Daily Traffic Alerts

Spike in LA Traffic Deaths Even With Less Traffic Thanks to COVID-19

Interstate 405 and 10 during rush hour in Los Angeles
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Los Angeles city streets were considered a dangerous place even before the COVID-19 outbreak. This was especially true for pedestrians and bikers. At first, the “Safer at Home” orders helped to produce a lull in traffic collisions. But, that is no longer the case.

Traffic Fatalities in Los Angeles Continue Rising Despite ‘Safer-at-Home’ Orders

Even though there was a period of fewer cars on the road thanks to stay-at-home orders, the Los Angeles Police Department has revealed that traffic fatalities are on par with the same time last year.

Commander Marc Reina of the LAPD’s Traffic Group said that so far this year, 86 people have lost their lives due to traffic collisions. He said this during a news conference on Thursday.

“To put that in perspective, year-to-date, 89 people have been the victim of homicide within the city of Los Angeles,” said Reina. “Even with the stay-at-home orders still in effect, we’re currently at the same amount of 2 fatalities that we had at this time last year.”

Related: Should You Wear a Mask to Protect Yourself from COVID-19 While Driving?

LAPD’s Traffic Group Offers a Simple Message for Drivers to Avoid Traffic Fatalities

Commander Reina offered a piece of simple advice to help keep drivers safe on the road:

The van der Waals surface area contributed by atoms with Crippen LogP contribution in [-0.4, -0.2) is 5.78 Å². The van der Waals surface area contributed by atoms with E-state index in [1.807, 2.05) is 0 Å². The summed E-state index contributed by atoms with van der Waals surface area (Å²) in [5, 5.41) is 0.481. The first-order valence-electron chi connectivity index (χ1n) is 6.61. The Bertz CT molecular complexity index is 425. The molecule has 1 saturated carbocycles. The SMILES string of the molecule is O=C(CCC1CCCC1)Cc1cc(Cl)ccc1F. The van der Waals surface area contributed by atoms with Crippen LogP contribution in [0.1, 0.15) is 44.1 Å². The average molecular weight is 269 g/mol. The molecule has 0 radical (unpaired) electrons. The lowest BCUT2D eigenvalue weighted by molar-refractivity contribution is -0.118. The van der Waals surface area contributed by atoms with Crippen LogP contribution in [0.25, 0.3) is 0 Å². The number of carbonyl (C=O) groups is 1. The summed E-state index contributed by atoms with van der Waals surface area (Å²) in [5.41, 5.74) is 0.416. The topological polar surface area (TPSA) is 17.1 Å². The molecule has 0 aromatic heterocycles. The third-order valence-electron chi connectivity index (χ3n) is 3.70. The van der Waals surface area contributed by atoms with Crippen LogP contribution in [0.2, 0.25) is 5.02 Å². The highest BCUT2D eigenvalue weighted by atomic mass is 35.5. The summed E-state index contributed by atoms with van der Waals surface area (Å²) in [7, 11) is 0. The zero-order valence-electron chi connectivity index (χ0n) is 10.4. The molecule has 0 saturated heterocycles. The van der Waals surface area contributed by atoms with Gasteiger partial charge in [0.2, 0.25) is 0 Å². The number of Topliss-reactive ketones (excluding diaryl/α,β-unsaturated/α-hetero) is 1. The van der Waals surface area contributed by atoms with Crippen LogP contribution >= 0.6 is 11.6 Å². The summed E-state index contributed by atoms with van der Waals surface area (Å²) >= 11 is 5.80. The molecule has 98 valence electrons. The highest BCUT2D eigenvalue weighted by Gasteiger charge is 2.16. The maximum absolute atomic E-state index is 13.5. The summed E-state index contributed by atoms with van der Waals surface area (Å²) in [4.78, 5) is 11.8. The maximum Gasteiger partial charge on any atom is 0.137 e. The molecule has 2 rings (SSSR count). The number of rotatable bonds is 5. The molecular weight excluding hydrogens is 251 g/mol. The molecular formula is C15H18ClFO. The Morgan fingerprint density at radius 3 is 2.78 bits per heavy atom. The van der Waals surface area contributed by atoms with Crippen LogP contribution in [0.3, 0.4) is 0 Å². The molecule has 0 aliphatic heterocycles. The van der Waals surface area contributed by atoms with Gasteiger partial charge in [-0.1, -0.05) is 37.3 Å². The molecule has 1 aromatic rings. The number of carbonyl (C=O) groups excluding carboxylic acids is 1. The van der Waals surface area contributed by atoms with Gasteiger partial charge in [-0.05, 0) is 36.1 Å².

“Please slow down. Put your cell phones down. Don’t be a distracted driver and be extremely mindful of your surroundings. Especially of the pedestrians and bicyclists.”

Reina spoke of the 86 people who have lost their lives this year, saying that nearly 60 percent of the victims–50 in total, were pedestrians. Three of the victims were bicyclists, and 14 of the victims were reportedly homeless.

Not only that, but police have also recorded more than 360 collisions that resulted in severe injuries.

Related: How Experts Believe Travel Will Change After the Coronavirus Outbreak Is Over

Traffic Started Spiking in Early April Resulting in Fatal Traffic Collisions

LAPD Deputy Chief Blake Chow revealed that while the city experienced a lull in fatalities resulting from traffic collisions when the stay-at-home orders were first put in place, they are now experiencing an increase of traffic-related deaths.

“But around the beginning of April, people started getting back on the road [and] going to work,” said Chow. “And we saw a significant spike in our fatal traffic collisions.”

Data from the L.A. Department of Transportation shows that more drivers have been enticed to speed citywide thanks to the open streets caused by having fewer cars on the road.

“What feels comfortable in a car feels very differently to people who are outside of a car riding a bike, or a scooter, or on foot,” said Dan Mitchell, chief engineer for LADOT. “It’s important that people are aware that we have more people out and about, and that they’re particularly vulnerable to people driving their car too fast.”

Related: Traffic Levels Rising in Spite of People Being Told to Stay at Home

DJ Swanson

D.J. Swanson never planned to be a writer. His first job was working in his family’s autobody shop, but after studying English and journalism in college, he decided not to join the family business.

Instead, D.J. realized that he could make a difference by helping people learn how to maintain their cars and drive safely in challenging conditions. He is proud to share his lifelong knowledge of cars and driving here at Daily Traffic Alerts.

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